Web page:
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When Madeline Miller published Circe, it heralded the start of a new wave of feminist retellings, in which writers revisited well-known classics in order to tell the stories of those excluded from the dominant narrative. Now the popularity of mythological retellings is at an all-time high and bookshops are flooded with tales of heroic women reclaiming their stories.
But these stories are still so very white, so very western. Publishing is ever-ravenous for Greek myths, despite so little of it being written by actual Greeks. Are we falling into the same trap yet again? Where are the non-western myths? Where are the authors of colour? When reimagined myth is at its most popular, why are we still reading predominantly about Greece?
Joining us for this episode is Vaishnavi Patel, whose retelling of the Ramayana centres the myth’s “evil” stepmother, Kaikeyi, instead of its traditional hero, Rama.
Mentioned in this episode:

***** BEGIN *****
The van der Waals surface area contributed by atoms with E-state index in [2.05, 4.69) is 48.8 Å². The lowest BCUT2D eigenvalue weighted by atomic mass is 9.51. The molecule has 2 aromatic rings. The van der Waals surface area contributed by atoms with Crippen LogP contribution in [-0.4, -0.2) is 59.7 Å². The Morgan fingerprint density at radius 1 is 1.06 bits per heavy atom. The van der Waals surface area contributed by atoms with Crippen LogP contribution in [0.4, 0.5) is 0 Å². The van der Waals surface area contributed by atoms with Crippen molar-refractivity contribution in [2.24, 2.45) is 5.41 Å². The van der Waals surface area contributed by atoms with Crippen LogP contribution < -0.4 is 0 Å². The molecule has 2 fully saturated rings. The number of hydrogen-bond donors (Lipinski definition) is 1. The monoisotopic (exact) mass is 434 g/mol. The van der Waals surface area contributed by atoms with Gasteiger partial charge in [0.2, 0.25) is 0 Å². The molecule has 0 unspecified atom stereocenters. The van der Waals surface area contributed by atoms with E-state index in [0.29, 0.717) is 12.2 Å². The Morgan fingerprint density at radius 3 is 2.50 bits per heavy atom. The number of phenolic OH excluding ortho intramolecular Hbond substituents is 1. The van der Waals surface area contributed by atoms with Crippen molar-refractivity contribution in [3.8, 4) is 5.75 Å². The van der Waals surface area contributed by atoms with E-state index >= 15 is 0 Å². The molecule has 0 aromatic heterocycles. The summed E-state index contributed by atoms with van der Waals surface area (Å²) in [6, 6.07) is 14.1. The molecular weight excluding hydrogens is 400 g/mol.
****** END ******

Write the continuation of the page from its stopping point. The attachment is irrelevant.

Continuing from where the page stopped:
- The Ramayana and Mahabharata
- The Iliad, Odyssey and Atalanta
- The Epic of Gilgamesh
- Ace: What Asexuality Reveals About Desire, Society, and the Meaning of Sex by Angela Chen
- Bridgerton (Netflix, authored by Julia Quinn)
Vaishnavi Patel is a law student focusing on constitutional law and civil rights. She likes to write at the intersection of Indian myth, feminism, and anti-colonialism. Her short stories can be found in The Dark and 87 Bedford’s Historical Fantasy Anthology along with a forthcoming story in Helios Quarterly. She was also a Pitch Wars class of 2019 mentee.
Vaishnavi grew up in and around Chicago, and in her spare time, enjoys activities that are almost stereotypically Midwestern: knitting, ice skating, drinking hot chocolate, and making hotdish.